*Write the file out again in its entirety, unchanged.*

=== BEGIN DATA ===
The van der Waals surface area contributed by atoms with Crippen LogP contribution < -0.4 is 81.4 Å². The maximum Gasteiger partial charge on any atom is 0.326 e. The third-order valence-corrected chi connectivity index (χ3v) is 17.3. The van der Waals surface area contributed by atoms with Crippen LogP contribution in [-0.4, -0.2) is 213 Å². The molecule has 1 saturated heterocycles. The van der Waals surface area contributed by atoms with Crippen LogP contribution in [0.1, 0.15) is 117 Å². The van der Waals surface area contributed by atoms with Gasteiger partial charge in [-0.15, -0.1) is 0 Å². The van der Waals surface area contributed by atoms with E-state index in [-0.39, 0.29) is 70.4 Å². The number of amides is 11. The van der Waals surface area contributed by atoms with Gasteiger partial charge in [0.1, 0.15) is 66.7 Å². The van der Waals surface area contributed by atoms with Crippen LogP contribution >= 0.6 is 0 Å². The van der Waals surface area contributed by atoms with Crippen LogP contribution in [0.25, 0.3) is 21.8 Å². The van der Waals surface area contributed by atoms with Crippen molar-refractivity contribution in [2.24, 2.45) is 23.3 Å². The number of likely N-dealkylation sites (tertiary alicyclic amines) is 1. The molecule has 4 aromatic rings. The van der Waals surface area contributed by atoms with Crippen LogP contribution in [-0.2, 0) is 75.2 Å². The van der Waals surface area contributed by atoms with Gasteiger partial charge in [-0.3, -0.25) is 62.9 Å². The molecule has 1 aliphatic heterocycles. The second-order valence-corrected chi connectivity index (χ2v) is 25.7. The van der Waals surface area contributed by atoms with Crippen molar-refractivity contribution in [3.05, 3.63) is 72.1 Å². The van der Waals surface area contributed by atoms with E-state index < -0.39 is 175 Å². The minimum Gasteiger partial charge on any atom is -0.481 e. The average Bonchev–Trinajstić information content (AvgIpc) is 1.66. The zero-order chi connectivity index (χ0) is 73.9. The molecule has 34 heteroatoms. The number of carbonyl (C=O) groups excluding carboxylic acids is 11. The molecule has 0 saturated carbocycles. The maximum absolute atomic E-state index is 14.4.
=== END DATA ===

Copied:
The van der Waals surface area contributed by atoms with Crippen LogP contribution < -0.4 is 81.4 Å². The maximum Gasteiger partial charge on any atom is 0.326 e. The third-order valence-corrected chi connectivity index (χ3v) is 17.3. The van der Waals surface area contributed by atoms with Crippen LogP contribution in [-0.4, -0.2) is 213 Å². The molecule has 1 saturated heterocycles. The van der Waals surface area contributed by atoms with Crippen LogP contribution in [0.1, 0.15) is 117 Å². The van der Waals surface area contributed by atoms with Gasteiger partial charge in [-0.15, -0.1) is 0 Å². The van der Waals surface area contributed by atoms with E-state index in [-0.39, 0.29) is 70.4 Å². The number of amides is 11. The van der Waals surface area contributed by atoms with Gasteiger partial charge in [0.1, 0.15) is 66.7 Å². The van der Waals surface area contributed by atoms with Crippen LogP contribution >= 0.6 is 0 Å². The van der Waals surface area contributed by atoms with Crippen LogP contribution in [0.25, 0.3) is 21.8 Å². The van der Waals surface area contributed by atoms with Crippen molar-refractivity contribution in [2.24, 2.45) is 23.3 Å². The number of likely N-dealkylation sites (tertiary alicyclic amines) is 1. The molecule has 4 aromatic rings. The van der Waals surface area contributed by atoms with Crippen LogP contribution in [-0.2, 0) is 75.2 Å². The van der Waals surface area contributed by atoms with Gasteiger partial charge in [-0.3, -0.25) is 62.9 Å². The molecule has 1 aliphatic heterocycles. The second-order valence-corrected chi connectivity index (χ2v) is 25.7. The van der Waals surface area contributed by atoms with Crippen molar-refractivity contribution in [3.05, 3.63) is 72.1 Å². The van der Waals surface area contributed by atoms with E-state index < -0.39 is 175 Å². The minimum Gasteiger partial charge on any atom is -0.481 e. The average Bonchev–Trinajstić information content (AvgIpc) is 1.66. The zero-order chi connectivity index (χ0) is 73.9. The molecule has 34 heteroatoms. The number of carbonyl (C=O) groups excluding carboxylic acids is 11. The molecule has 0 saturated carbocycles. The maximum absolute atomic E-state index is 14.4.